I am so pleased to continue to learn about what happened to the things my Mom and Dad had. Nancy and I had quite a struggle emptying the house and deciding what to keep etc. Several of the ties you pictured were, as I remember, made by your Mom for Christmas and/or birthday presents. She was quite the excellent seamstress and made many really nice things for you and Vicki.

Thanks for sharing!

Victoria said...

OMG, I remember a few of those ties!

It was 1996. Alex was about 4 mos old, I think, and he was blowing bubbles during the church service, so you and Jay and I were sitting up front snickering during the sermon. We figured that Grandpa would have liked that fine.

The marbles were always for you, I just kept them for you for a while.

Mom said...

I made the paisley tie. I don't remember that I made any of the others you pictured, but I may have. That one just sticks in my mind.

I was going to take the whole bunch of them to one of those do-it-yourself dry cleaning machines and clean them for you. Consider the way of all good intentions....sorry I never got it done for you.

Were the labels still on the loom? Linda and I labeled each piece and it's corresponding place when we dismantled it. I'm glad it's back up and working!

Just a Girl said...

I did finally get the last piece of the loom back in the right place. So it should work now. The pictures and labels were a big help in getting it back together. I just need to get some warping material, and find my book about how to set it all up, and I'll get started again. The weaving thing has to go on the back burner for now, though, until I get my grad school applications done. Been putting those off for far to long.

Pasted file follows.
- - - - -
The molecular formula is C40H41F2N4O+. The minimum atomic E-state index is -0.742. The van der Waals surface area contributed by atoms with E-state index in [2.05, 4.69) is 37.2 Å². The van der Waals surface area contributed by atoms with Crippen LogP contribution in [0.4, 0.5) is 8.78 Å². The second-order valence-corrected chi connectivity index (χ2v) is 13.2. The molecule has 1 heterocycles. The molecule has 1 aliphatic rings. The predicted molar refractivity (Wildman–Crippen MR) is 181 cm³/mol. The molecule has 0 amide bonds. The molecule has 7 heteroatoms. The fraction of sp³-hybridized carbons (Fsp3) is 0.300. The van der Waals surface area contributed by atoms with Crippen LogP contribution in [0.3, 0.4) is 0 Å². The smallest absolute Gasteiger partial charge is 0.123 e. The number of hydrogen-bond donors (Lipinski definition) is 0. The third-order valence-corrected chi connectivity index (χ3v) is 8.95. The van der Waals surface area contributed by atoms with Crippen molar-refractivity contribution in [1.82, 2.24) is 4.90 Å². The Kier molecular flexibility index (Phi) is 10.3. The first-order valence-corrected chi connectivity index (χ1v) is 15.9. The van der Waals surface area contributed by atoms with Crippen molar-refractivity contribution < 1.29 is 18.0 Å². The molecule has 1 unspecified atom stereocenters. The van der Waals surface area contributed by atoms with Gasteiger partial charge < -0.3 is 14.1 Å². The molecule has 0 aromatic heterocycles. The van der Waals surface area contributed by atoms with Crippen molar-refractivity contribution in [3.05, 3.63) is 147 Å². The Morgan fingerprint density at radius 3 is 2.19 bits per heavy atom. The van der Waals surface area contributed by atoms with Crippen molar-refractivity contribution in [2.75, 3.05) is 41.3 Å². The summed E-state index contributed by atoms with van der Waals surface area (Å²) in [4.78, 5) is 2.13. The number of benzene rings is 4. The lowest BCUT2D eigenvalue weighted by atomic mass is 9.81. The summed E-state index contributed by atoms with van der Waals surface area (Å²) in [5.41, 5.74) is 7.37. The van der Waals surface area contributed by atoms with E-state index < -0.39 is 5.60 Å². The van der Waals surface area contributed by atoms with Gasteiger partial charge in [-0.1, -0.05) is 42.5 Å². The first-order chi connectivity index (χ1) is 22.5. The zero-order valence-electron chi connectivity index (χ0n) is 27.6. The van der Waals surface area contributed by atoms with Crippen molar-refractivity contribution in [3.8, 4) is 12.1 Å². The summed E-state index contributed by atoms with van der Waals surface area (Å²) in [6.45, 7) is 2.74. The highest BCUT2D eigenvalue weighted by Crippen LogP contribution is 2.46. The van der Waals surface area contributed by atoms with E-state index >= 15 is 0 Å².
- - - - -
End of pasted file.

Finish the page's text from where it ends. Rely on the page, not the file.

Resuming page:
Nancy said...

Well, Charlotte, you did it again - made me cry! I loved the story of Grandpa's ties, and I do remember making the plaid ones. I also remember all of the ones in the pictures. I'm glad those really wide ones didn't stay in style! I loved it when he wore bow ties, which he did fairly often, particularly after he retired. He died June 17, 1996, and Grandma died January 20, 1995. So you were pretty close - I'm impressed.

Thank you for the wonderfully moving story of the ties to bring back such fond memories. Your dad and I spent two weeks (!) cleaning out their house - I couldn't have done it without him, that's for sure! We laughed and we cried as we found items we remembered from childhood and life on Windsor Ave. Remember the handkerchief mouse? I still have one, and I think your dad does, too. When you come visit, we can reminisce about those wonderful years.

Thank you for your story and your kindness in including my handiwork of long ago!